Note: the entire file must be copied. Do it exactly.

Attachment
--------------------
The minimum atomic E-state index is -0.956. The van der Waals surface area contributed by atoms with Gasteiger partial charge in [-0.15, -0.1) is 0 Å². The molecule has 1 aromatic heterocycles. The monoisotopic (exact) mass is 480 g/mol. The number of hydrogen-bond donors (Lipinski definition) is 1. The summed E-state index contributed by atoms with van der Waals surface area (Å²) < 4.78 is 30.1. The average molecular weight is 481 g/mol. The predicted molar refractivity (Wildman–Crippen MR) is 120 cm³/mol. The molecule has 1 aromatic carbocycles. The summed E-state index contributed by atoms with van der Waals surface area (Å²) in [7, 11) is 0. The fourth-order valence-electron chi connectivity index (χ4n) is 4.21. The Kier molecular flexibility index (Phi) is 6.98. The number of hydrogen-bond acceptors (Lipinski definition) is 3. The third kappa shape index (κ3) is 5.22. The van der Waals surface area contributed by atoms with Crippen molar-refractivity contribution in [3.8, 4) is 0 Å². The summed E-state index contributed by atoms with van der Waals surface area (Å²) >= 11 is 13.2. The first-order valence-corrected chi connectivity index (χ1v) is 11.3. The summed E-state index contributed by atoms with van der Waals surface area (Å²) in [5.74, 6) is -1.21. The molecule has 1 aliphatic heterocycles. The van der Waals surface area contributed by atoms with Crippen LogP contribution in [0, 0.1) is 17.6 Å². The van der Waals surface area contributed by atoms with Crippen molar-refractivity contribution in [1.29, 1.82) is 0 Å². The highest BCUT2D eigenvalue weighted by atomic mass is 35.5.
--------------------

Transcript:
The minimum atomic E-state index is -0.956. The van der Waals surface area contributed by atoms with Gasteiger partial charge in [-0.15, -0.1) is 0 Å². The molecule has 1 aromatic heterocycles. The monoisotopic (exact) mass is 480 g/mol. The number of hydrogen-bond donors (Lipinski definition) is 1. The summed E-state index contributed by atoms with van der Waals surface area (Å²) < 4.78 is 30.1. The average molecular weight is 481 g/mol. The predicted molar refractivity (Wildman–Crippen MR) is 120 cm³/mol. The molecule has 1 aromatic carbocycles. The summed E-state index contributed by atoms with van der Waals surface area (Å²) in [7, 11) is 0. The fourth-order valence-electron chi connectivity index (χ4n) is 4.21. The Kier molecular flexibility index (Phi) is 6.98. The number of hydrogen-bond acceptors (Lipinski definition) is 3. The third kappa shape index (κ3) is 5.22. The van der Waals surface area contributed by atoms with Crippen molar-refractivity contribution in [3.8, 4) is 0 Å². The summed E-state index contributed by atoms with van der Waals surface area (Å²) >= 11 is 13.2. The first-order valence-corrected chi connectivity index (χ1v) is 11.3. The summed E-state index contributed by atoms with van der Waals surface area (Å²) in [5.74, 6) is -1.21. The molecule has 1 aliphatic heterocycles. The van der Waals surface area contributed by atoms with Crippen LogP contribution in [0, 0.1) is 17.6 Å². The van der Waals surface area contributed by atoms with Crippen molar-refractivity contribution in [1.29, 1.82) is 0 Å². The highest BCUT2D eigenvalue weighted by atomic mass is 35.5.